Using Urine to Make Brain Cells

December 10, 2012

Biology

brain-cells-induced-pluripotency

iPS cells stained for alkaline phosphatase. Credit: University at Buffalo

Urine could be used as a powerful source of brain cells to study some disease, and could even be used one day in therapies to study neurodegenerative diseases. Scientists have found a way to persuade the cells discarded in urine to turn into useful neurons.

The scientists published their findings in the journal Nature Methods. The technique doesn’t involve embryonic stem cells, which come with drawbacks when transplanted, such as the risk of developing tumors. This new method uses ordinary cells present in urine and transforms them into neural progenitor cells, which are the precursors of brain cells. These cells could help produce tailored cells for individuals more quickly than other current methods.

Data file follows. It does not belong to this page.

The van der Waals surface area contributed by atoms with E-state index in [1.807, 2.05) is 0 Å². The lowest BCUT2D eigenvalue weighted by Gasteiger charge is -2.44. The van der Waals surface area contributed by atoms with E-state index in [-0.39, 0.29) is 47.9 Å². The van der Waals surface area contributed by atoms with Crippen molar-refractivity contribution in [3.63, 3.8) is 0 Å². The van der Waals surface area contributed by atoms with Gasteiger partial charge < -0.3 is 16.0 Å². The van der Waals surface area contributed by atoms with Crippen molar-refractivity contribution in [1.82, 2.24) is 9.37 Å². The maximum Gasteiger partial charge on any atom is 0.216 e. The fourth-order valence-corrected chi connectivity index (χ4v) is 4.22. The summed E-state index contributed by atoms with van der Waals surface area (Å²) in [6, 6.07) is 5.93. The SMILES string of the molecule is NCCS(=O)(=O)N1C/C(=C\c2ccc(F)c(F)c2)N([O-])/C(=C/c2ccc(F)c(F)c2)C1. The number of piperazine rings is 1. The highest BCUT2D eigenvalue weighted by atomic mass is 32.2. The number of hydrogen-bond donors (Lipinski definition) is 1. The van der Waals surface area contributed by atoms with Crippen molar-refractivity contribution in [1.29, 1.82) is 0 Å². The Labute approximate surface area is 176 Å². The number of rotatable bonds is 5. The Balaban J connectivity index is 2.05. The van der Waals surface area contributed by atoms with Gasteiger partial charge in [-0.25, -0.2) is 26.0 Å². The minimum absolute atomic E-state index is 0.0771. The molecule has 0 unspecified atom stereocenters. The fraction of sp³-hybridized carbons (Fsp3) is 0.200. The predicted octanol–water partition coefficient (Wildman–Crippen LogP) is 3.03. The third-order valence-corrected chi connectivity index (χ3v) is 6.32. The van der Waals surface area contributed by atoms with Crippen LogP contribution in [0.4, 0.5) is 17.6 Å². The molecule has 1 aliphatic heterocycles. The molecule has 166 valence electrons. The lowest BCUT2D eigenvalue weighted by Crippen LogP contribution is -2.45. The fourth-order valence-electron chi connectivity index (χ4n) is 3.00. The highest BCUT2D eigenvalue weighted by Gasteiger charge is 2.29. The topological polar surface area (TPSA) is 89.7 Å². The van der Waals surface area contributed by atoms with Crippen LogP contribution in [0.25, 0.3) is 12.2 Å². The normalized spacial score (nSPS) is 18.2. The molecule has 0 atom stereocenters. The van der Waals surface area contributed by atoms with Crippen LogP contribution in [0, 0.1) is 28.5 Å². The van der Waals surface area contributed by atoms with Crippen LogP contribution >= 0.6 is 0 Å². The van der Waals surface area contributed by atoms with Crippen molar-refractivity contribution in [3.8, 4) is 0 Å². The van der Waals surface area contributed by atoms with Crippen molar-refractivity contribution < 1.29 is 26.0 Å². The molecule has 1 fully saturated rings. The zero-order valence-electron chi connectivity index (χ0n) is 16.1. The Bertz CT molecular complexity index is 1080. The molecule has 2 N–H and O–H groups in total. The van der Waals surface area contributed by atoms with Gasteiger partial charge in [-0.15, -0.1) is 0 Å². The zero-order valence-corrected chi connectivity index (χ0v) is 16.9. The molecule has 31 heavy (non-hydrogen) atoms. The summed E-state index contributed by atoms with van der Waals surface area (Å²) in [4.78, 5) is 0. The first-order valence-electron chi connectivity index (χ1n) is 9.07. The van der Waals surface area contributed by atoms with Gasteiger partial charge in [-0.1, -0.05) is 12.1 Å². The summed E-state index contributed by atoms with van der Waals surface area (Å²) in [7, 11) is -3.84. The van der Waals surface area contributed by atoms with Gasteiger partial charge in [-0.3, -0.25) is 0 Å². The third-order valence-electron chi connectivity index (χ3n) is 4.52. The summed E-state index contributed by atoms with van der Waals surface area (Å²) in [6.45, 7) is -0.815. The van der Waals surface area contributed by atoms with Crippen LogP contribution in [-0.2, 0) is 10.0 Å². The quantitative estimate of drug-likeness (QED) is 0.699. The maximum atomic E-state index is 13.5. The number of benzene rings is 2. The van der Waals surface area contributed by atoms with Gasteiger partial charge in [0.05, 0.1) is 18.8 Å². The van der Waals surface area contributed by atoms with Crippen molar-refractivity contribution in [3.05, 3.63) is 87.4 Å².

Scientists often reprogram cultured skin and blood cells into induced pluripotent stem cells (iPS), which can form any cell in the body. However, urine is a much more accessible source.

Previously, retroviruses were used to insert pluripotency genes into cells. This alters the genetic make-up of cells and can make them less predictable. Instead, in this study, the genes were introduced using vectors which didn’t integrate them into the cellular genome.

This produced reprogrammed cells resembling iPS cells after only 12 days, half the time needed to produce iPS cells with current techniques. When cultured further, the colonies took the rosette shape common to neural stem cells. The reprogrammed cells were able to work as functional neurons in the lab. The cells were transplanted into newborn rat brains, and didn’t form any tumors. Four weeks after implantation, the cells had taken on the shape and molecular markers of neurons.

[via Nature]

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